T-Mobile will offer two years of free identity theft protection services after hackers stole data on roughly 49 million customers and potential customers, according to a statement from the mobile carrier. The data breach only became public over the past weekend after hackers offered to sell the data for six bitcoin, or roughly $272,400 based on the current price.
T-Mobile first confirmed data was stolen on Monday but the company didn’t share at that time what was stolen. The mobile carrier now says the compromised data of 48 million customers includes first and last names, dates of birth, social security numbers, and driver’s license information. An additional 850,000 T-Mobile prepaid customer names, phone numbers, and account PINs were also compromised.
“While our investigation is still underway and we continue to learn additional details, we have now been able to confirm that the data stolen from our systems did include some personal information,” T-Mobile told Gizmodo in a statement over email.
While T-Mobile says data on roughly 49 million people was taken, the hackers say it’s closer to 100 million. Thankfully, neither the hackers nor T-Mobile claim any credit card information has been compromised.
“We have no indication that the data contained in the stolen files included any customer financial information, credit card information, debit or other payment information,” T-Mobile continued.
But even with that small bit of comfort, T-Mobile still says data on roughly 49 million people was taken.
“Our preliminary analysis is that approximately 7.8 million current T-Mobile postpaid customer accounts’ information appears to be contained in the stolen files, as well as just over 40 million records of former or prospective customers who had previously applied for credit with T-Mobile,” the company told Gizmodo.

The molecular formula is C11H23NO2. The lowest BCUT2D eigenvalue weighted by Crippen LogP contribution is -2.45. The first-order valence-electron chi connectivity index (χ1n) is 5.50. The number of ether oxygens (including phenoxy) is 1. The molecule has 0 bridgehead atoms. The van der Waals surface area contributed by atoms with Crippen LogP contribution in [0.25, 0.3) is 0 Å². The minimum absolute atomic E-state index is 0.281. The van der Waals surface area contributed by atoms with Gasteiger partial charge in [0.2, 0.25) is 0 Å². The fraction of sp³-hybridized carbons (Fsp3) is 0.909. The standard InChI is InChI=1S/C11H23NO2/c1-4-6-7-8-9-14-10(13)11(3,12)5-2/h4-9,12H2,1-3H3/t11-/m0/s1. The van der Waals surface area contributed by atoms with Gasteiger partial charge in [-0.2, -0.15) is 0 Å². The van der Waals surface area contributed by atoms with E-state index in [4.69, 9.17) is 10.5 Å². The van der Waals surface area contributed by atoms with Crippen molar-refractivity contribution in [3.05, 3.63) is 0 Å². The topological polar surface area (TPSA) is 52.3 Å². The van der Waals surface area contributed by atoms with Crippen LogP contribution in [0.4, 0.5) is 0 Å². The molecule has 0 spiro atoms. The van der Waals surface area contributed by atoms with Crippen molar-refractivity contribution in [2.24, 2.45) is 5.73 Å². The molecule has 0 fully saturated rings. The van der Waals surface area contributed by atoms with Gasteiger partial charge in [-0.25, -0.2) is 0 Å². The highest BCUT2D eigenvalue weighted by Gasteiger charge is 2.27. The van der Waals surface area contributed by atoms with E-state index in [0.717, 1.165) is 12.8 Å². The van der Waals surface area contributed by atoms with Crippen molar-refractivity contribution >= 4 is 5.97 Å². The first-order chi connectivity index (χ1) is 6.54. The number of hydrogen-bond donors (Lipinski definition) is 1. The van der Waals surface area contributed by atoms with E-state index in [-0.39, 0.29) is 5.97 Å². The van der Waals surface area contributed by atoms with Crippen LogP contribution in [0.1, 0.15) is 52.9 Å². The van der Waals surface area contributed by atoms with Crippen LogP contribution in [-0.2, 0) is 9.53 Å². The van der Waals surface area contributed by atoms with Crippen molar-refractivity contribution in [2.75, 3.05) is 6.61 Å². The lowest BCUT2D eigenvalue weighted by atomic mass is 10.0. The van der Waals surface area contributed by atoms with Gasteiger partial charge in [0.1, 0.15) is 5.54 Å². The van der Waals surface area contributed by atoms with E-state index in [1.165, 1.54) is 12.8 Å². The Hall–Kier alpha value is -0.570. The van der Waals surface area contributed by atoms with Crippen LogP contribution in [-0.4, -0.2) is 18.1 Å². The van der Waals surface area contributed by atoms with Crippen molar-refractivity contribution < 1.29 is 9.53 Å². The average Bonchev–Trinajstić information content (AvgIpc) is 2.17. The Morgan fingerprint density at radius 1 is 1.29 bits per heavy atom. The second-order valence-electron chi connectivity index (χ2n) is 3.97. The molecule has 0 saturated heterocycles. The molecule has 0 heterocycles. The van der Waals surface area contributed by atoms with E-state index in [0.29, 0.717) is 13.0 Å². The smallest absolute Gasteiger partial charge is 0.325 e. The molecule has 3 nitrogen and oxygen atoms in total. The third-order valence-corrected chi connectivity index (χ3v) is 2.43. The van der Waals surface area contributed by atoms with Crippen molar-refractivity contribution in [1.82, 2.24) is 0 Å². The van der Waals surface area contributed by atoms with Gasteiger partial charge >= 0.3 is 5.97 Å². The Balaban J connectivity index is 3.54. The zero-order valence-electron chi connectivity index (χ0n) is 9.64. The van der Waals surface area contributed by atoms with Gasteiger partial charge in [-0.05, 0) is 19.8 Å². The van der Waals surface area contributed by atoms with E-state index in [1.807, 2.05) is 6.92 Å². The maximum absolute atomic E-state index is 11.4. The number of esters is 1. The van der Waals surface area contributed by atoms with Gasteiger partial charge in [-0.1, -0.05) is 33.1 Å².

The company has promised to give away two years of free identity protection services through McAfee’s ID Theft Protection Service and will encourage customers to sign up for T-Mobile’s Account Takeover Protection service. T-Mobile is also encouraging everyone to change their PIN numbers.
The mobile carrier will be publishing a special webpage later Wednesday with additional information about the hack, according to the company. The hackers took some old data on prepaid customers that may no longer have a relationship with T-Mobile and it’s not clear whether the company will try to contact those people about the data breach.
T-Mobile did not immediately respond to additional questions from Gizmodo overnight about the discrepancy between the 49 million users the company acknowledged had their data compromised and the 100 million claimed by the hackers. We’ll update this article if we hear back from the company.
“We take our customers’ protection very seriously and we will continue to work around the clock on this forensic investigation to ensure we are taking care of our customers in light of this malicious attack,” T-Mobile said.
“While our investigation is ongoing, we wanted to share these initial findings even as we may learn additional facts through our investigation that cause the details above to change or evolve.”